Earlier Times in a Nutshell

Our development teams were well into implementing agile processes, and demonstrated visible improvements in several areas related to technical practices and our ability to deliver more frequently. However, we continually missed “commitments” for the number of stories to be completed in a sprint whether it was two weeks or 30 days. We were unsuccessful at effectively predicting duration or effort for completing stories using upfront estimating techniques that we had tried including variations of planning poker with ideal days, points, hours, Fibonacci sequences, etc. I won’t go into consequences of these estimating efforts here, but will highlight a key observation made during efforts to mitigate these costs that led to shifting our planning perspective.

As the mid-sprint approached and we saw our commitment at risk, at one point a team decided to assertively reduce (“de-commit”) work items (stories in this case) in their “Doing” state, moving them back to ToDo or to the story backlog. Again and again, when we did this in a sprint, stories remaining in the Doing state would get completed quickly, and then we’d “whip back” the other way and re-pull stories before the sprint end. After of a few of these “herky-jerky” sprints, we did something different and shifted to a “pull-scheduling” perspective.

Push vs Pull Scheduling?

This image is my summary derived from sources contrasting push and pull scheduling systems.2 Push scheduling starts with obtaining commitments to upfront estimates of duration and effort, then develops a schedule based on these estimates and seeks predictable outcomes by attempting to adhere to the developed schedule. Pull scheduling starts with obtaining predictability of upfront (measured) capabilities and known constraints, then develops a schedule based on these capabilities and constraints and seeks to achieve commitments to the developed schedule. Is this distinction a bit too intangible for you? (continue reading…)


The Predictability Paradox and Obliquity: Achieve Predictable Outcomes Indirectly

“The paradox is that trying too hard to create predictability creates the opposite effect.”
- Mary Poppendieck, Aug 2003 – Lean Development and the Predictability Paradox

“If you want to go in one direction, the best route may involve going in the other. Paradoxical as it sounds, goals are more likely to be achieved when pursued indirectly.”
- John Kay, Jan 2004 – Obliquity, January (article)

“Rationality is not defined by good processes, irrationality lies in persisting with methods and actions that plainly do not work – including the methods and actions that commonly masquerade as rationality.”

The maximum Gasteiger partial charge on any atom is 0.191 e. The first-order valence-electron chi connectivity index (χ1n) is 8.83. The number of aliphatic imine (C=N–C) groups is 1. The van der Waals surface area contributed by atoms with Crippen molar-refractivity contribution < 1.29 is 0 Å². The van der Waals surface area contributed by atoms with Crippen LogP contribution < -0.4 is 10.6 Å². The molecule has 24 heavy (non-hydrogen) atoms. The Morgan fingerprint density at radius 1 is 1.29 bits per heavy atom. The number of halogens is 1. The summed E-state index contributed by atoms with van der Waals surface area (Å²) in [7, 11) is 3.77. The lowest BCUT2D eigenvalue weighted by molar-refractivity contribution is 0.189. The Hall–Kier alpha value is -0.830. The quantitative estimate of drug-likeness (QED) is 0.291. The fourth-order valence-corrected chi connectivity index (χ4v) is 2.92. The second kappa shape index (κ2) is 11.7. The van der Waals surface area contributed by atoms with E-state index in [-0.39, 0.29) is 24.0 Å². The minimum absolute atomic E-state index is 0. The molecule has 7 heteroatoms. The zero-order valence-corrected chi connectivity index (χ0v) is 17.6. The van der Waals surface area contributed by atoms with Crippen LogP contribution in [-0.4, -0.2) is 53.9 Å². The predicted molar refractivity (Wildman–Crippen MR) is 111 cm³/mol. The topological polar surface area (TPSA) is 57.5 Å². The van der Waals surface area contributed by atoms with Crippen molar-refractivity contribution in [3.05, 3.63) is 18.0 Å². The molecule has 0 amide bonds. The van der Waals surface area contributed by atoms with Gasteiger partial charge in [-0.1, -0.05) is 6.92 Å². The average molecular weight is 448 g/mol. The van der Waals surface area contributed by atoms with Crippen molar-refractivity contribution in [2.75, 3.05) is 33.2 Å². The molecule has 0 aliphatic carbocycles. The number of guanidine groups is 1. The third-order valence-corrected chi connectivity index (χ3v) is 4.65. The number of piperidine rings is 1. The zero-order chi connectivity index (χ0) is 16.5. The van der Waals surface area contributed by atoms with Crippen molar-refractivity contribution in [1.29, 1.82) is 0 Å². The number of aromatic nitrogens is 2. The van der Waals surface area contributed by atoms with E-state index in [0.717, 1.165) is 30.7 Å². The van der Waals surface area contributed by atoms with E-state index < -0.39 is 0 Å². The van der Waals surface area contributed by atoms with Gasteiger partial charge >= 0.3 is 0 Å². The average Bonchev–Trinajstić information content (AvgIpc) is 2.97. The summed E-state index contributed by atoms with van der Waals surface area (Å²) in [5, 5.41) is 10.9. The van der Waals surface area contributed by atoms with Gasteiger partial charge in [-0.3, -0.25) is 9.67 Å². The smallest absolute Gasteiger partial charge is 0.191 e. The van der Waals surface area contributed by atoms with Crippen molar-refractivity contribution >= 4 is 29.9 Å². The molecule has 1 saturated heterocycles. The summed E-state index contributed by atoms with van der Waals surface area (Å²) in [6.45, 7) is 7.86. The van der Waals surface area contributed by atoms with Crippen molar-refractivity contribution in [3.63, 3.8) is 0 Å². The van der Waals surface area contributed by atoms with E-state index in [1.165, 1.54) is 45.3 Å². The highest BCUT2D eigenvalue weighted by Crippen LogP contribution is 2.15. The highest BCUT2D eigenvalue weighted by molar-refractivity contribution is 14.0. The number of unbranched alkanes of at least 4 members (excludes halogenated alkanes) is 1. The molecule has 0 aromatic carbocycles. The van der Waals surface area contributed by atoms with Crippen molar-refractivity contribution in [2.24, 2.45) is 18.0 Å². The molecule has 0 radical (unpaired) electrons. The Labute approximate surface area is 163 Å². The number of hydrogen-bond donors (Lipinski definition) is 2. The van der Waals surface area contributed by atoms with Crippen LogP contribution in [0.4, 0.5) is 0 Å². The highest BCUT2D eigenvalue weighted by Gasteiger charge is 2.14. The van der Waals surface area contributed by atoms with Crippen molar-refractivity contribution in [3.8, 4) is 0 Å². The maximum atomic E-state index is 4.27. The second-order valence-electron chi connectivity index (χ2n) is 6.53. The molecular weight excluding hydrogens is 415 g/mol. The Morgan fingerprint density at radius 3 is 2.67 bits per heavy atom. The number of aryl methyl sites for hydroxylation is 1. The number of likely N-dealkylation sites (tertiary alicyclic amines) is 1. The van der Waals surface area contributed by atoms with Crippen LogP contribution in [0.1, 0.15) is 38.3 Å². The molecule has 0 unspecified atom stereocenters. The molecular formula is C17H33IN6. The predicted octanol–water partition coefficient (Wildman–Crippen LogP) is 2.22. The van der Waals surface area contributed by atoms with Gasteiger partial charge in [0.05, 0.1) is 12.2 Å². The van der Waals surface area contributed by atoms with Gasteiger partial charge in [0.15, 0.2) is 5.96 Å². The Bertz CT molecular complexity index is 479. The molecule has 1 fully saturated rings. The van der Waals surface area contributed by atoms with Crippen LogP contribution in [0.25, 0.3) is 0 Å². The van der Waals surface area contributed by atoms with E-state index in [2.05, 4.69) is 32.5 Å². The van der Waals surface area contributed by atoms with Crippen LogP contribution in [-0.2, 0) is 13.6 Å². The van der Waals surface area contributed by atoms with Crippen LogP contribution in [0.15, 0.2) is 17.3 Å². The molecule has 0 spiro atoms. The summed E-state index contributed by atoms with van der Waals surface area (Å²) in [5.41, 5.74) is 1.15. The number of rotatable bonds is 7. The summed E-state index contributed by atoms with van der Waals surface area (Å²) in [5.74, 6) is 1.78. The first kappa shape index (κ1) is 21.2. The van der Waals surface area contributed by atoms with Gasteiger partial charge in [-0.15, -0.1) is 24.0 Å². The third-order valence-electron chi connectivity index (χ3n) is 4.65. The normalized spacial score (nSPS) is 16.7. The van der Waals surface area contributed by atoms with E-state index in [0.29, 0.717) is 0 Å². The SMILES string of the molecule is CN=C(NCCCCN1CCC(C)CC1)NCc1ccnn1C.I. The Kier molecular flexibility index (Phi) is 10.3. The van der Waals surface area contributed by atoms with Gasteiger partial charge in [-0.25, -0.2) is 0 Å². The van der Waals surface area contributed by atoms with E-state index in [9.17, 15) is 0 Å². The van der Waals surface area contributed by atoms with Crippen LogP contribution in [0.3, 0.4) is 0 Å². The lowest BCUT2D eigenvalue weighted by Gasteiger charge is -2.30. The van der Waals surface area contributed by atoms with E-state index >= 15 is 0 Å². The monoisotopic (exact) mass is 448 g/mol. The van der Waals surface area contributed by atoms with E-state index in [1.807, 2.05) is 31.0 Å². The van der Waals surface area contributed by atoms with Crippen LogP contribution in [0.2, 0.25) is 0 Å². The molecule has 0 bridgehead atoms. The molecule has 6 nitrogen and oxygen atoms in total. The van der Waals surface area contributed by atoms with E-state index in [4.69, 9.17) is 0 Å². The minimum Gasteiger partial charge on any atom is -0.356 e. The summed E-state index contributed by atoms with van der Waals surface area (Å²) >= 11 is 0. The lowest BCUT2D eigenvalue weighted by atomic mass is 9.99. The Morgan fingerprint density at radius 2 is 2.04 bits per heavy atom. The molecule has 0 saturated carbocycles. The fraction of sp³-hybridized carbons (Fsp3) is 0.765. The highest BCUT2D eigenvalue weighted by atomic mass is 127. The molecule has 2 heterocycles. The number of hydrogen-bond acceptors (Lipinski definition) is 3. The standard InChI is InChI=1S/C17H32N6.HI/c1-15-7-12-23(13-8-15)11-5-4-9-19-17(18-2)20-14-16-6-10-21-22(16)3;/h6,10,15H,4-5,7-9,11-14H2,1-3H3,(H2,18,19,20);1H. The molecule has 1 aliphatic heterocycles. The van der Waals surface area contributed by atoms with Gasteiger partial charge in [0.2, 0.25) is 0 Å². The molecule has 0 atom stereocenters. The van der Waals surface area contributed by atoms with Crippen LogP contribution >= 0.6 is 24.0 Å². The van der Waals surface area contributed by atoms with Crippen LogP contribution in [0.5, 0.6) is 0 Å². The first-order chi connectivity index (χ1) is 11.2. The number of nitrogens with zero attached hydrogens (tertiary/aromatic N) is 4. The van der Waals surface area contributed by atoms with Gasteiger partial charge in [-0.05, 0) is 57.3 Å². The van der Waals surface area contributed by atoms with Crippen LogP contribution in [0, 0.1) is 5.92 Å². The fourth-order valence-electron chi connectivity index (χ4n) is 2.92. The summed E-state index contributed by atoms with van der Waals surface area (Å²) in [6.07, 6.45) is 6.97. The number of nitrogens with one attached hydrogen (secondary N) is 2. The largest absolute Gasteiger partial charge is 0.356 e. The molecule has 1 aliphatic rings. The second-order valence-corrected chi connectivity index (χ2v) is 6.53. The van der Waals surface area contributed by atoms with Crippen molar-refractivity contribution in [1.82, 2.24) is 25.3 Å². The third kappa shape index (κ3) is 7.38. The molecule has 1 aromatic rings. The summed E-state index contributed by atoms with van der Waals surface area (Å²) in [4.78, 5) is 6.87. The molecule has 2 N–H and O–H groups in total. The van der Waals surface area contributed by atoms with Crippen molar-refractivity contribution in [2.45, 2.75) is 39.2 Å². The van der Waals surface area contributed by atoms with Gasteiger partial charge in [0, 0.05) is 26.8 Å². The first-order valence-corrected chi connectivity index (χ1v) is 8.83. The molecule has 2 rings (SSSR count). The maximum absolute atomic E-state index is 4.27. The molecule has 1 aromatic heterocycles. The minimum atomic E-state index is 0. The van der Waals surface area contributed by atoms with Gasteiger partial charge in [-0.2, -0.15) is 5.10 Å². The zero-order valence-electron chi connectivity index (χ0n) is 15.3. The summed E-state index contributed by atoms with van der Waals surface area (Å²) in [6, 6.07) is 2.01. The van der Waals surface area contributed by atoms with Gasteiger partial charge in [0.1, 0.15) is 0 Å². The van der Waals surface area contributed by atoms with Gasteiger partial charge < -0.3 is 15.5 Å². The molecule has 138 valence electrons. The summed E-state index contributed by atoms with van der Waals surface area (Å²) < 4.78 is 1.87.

- Johh Kay, Mar 2010 – Think oblique: How our goals are best reached indirectly

If you’ve worked in the software development field for any length of time, I’m sure you’ve been asked, “When will the project be finished?” I’m also sure you’ve found this question challenging to answer more often than not. Why is this? Estimating, forecasting, projecting, call it what you will, is not easy to do well, or even close to effective, especially as the project increases in size, complexity, or both. In a single post, I’m definitely not diving deeply into how one might estimate, forecast, or project how long a software development project might take to complete. However, keeping in mind the “estimating challenges” we’ve encountered in software development provides a real world context for discussing what I think are a couple of related and intriguing concepts.

The Predictability Paradox

In 2003, Mary Poppendieck published a paper titled “Lean Development and the Predictability Paradox.” The lean principles found in this paper appear in a refined and expanded form in Mary and Tom Poppendieck’s book “Lean Software Development: An Agile Toolkit” (2003). However, unless I missed it, the Predictability Paradox, neither as a term or concept, appears explicitly in this book. But, the concept definitely resurfaced in their following book, “Implementing Lean Software Development: From Concept to Cash” (2006), although relabeled as a chapter sub-heading “Myth: Predictions Create Predictability.”

So, what exactly is the Predictability Paradox? (continue reading…)